A Note about the Som Series
There’s something about that 9-letter word, sommelier, which turns your average wine drinker into a sudden beer drinker at the very mention of their presence.
Let’s face it: the world of wine can be intimidating. Sometimes I hear wine discussion and judgment within groups of people and I internally cringe. It reminds me of walking into an art museum and not knowing the difference between modern and abstract art (obviously, I do not!).
The extent of perceived depth required to make the “correct” wine selection is so daunting, that many wine lovers dread purchasing wines for family and friends or even selecting a wine for a nice dinner out at a fine restaurant.
Look, I get it. For me, wine is not intimidating. My seventeen years of exposure to wine language doesn’t really rock my gourd anymore. Sometimes people like my wine picks and sometimes people don’t. I’m here to tell you, that’s okay! Scientifically speaking, we all have varying degrees of taste abilities and what we perceive or what tastes we like really varies from person to person. The fun of wine, however, is the options, the fingerprint of history, and the magic that can radiate from a glass.
That is why, in my “Some Series” of blog posts, I hope to show you how fun wine can be. I’ll break down my sommelier (aka “som” pronounced like “sawm”… like “yawn” but with a ‘s’ and a ‘m’) experiences into 2 parts: one for your every-day wine lover and one for someone that would enjoy more detailed information. From these explanations, I hope 2 things emerge:
- You’ll find fun new wines to explore or new ways to incorporate wine into your meals.
- You’ll consider me when as your consultant when you need “som” help!
And with that…
In 2013, I had my first exposure working with culinary icon, Sara Moulton during the 21st Annual Connoisseur’s Dinner Benefit hosted by WPSU. Sara is a legend in the food world: a protégée of Julia Child and a welcoming TV personality to many women. When I found out I was speaking alongside Sara, I have to admit I was quite intimidated. This was an accomplished, multi-authored, culinary professional. I was young and did not yet have any formal sommelier training at that time. During this event, I was actually filling in for the gentlemen that selected the wines for the dinner. Nonetheless, I reviewed the menu and wine selections, and put together a set of thoughts to entertain dinner guests alongside Sara.
The dinner theme of the evening, “A New York Night,” featured themed meals associated with the local flavor of New York City including lox and cream cheese stuffed peperoncini, mini Reuben sandwiches, Manhattan clam chowder, steak Diane, and warm ginger doughnuts with brandied hot chocolate all selected by Chef Sara Moulton.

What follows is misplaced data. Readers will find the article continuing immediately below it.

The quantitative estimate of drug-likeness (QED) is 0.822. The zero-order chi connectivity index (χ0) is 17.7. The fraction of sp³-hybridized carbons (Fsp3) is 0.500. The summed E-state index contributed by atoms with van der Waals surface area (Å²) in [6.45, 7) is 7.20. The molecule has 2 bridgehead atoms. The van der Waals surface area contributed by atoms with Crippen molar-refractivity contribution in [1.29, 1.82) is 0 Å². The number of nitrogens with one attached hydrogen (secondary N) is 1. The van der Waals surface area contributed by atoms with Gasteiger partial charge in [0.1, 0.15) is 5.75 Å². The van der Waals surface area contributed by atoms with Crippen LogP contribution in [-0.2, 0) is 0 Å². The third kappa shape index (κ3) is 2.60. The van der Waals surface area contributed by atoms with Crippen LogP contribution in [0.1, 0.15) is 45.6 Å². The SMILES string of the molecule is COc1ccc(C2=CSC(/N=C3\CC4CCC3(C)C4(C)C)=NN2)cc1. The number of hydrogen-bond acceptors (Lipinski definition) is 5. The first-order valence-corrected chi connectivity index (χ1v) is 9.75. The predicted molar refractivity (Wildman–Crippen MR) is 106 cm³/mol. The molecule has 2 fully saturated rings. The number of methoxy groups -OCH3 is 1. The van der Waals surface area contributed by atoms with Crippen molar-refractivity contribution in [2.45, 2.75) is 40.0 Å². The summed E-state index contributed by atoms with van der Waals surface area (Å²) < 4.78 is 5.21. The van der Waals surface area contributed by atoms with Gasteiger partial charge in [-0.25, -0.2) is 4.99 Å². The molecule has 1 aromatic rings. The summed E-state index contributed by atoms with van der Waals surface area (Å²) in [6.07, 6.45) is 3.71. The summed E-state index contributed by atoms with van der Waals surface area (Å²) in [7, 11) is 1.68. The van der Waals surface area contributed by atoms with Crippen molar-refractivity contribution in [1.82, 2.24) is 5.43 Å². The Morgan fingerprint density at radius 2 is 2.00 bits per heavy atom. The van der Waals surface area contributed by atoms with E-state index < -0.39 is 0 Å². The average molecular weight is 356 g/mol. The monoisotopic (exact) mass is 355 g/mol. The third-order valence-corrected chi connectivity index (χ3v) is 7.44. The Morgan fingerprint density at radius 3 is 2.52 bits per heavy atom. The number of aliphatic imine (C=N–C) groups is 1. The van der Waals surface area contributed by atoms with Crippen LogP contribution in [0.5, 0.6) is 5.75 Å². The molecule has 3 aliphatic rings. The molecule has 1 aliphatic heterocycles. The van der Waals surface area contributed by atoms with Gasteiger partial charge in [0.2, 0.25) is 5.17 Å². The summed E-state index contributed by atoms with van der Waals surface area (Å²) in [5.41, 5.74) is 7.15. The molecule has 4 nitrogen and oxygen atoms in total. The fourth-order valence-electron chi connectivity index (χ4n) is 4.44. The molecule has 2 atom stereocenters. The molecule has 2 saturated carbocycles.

While Sara spoke towards the meals and the reasoning behind her selection in relation to the evening’s theme, I was granted the opportunity to talk towards why each wine made a great pairing with each course.
Be prepared to be hungry (and thirsty!) by the end of this post.
Appetizers and Hor D’oeurves
Lox and Cream Cheese Stuffed Peperoncini, Mini Reuben Sandwiches, and Brooklyn Brewery Battered Zucchini Sticks
Wine Pairings: Bogatell Garnacha Blanca Terra Alta (white) and Greg Norma Estates Shiraz (red)
Every-Day Wine Lover (EWL) Explanation: While the white wine is a mouthful to pronounce and the word is still out on how to best pronounce ‘Shiraz,’ (which is the same grape as Syrah) both of these wines are easy-to-drink. Garnacha Blanca is a Spanish unoaked Chardonnay style-wine produced from a native-Spainish grape variety, Garnacha Blanca. Alternatively, Shiraz is the variety name most associated with Australian Syrah. From a drinking perspective, this information translates into: both of these wines are going to be yummy.
More Detail: Appetizers and hor d’oeurves are difficult to pair perfectly with wine, especially if there is a wide range of food options. While many people may eat the hor d’oeurves, there’s going to be guests that do not. Finding a wine that can be enjoyed without food is definitely a priority during social events such as cocktail hour. Wines that are approachable, easy-to-drink, and have some essence of fruitiness end up being large crowd pleasers.
Given where these wines were grown and produced, both promise to deliver fruit-forward or opulent fruity flavors. Additionally, acidity is probably well in-balance, and as many American consumers prefer a moderate level of sourness when it comes to wine, these are likely great wine choices.
Course 1: Waldorf Salad Moderne with a Creamy Lemon Dressing
Wine Pairing: Chateau St. Jean Fumé Blanc
EWL Explanation: Salad, with a creamy, fatty dressing, can typically be paired with an unoaked white wine.
More Detail: From a theme perspective, Fumé Blanc is incredibly American – just like NYC is an American icon. The history of Fumé Blanc rests with Robert Mondavi who wanted to find a way to market and re-brand his California-produced Sauvignon Blanc during the 1970’s. The name, Fumé Blanc, is actually a play on words from the French name for Sauvignon Blanc, Blanc Fumé. Stylistically, he also introduced some minor oak aging into his Sauvignon Blanc and this stylistic trend caught on with other California wineries.